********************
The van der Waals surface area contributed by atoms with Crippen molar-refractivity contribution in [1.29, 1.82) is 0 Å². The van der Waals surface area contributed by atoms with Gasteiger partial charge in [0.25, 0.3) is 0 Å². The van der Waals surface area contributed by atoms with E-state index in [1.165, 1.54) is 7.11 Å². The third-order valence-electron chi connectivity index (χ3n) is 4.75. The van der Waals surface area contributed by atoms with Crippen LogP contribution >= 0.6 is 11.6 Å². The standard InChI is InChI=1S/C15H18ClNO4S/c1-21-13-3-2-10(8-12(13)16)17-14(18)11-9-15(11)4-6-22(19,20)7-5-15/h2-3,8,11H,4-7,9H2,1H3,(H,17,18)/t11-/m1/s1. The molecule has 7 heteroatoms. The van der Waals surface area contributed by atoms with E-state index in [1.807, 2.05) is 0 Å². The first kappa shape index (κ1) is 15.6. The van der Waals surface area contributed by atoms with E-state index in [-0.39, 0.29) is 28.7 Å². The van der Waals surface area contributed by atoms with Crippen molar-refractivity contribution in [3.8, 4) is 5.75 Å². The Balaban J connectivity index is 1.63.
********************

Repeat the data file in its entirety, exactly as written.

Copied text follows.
The van der Waals surface area contributed by atoms with Crippen molar-refractivity contribution in [1.29, 1.82) is 0 Å². The van der Waals surface area contributed by atoms with Gasteiger partial charge in [0.25, 0.3) is 0 Å². The van der Waals surface area contributed by atoms with E-state index in [1.165, 1.54) is 7.11 Å². The third-order valence-electron chi connectivity index (χ3n) is 4.75. The van der Waals surface area contributed by atoms with Crippen LogP contribution >= 0.6 is 11.6 Å². The standard InChI is InChI=1S/C15H18ClNO4S/c1-21-13-3-2-10(8-12(13)16)17-14(18)11-9-15(11)4-6-22(19,20)7-5-15/h2-3,8,11H,4-7,9H2,1H3,(H,17,18)/t11-/m1/s1. The molecule has 7 heteroatoms. The van der Waals surface area contributed by atoms with E-state index in [1.807, 2.05) is 0 Å². The first kappa shape index (κ1) is 15.6. The van der Waals surface area contributed by atoms with E-state index in [-0.39, 0.29) is 28.7 Å². The van der Waals surface area contributed by atoms with Crippen molar-refractivity contribution in [3.8, 4) is 5.75 Å². The Balaban J connectivity index is 1.63.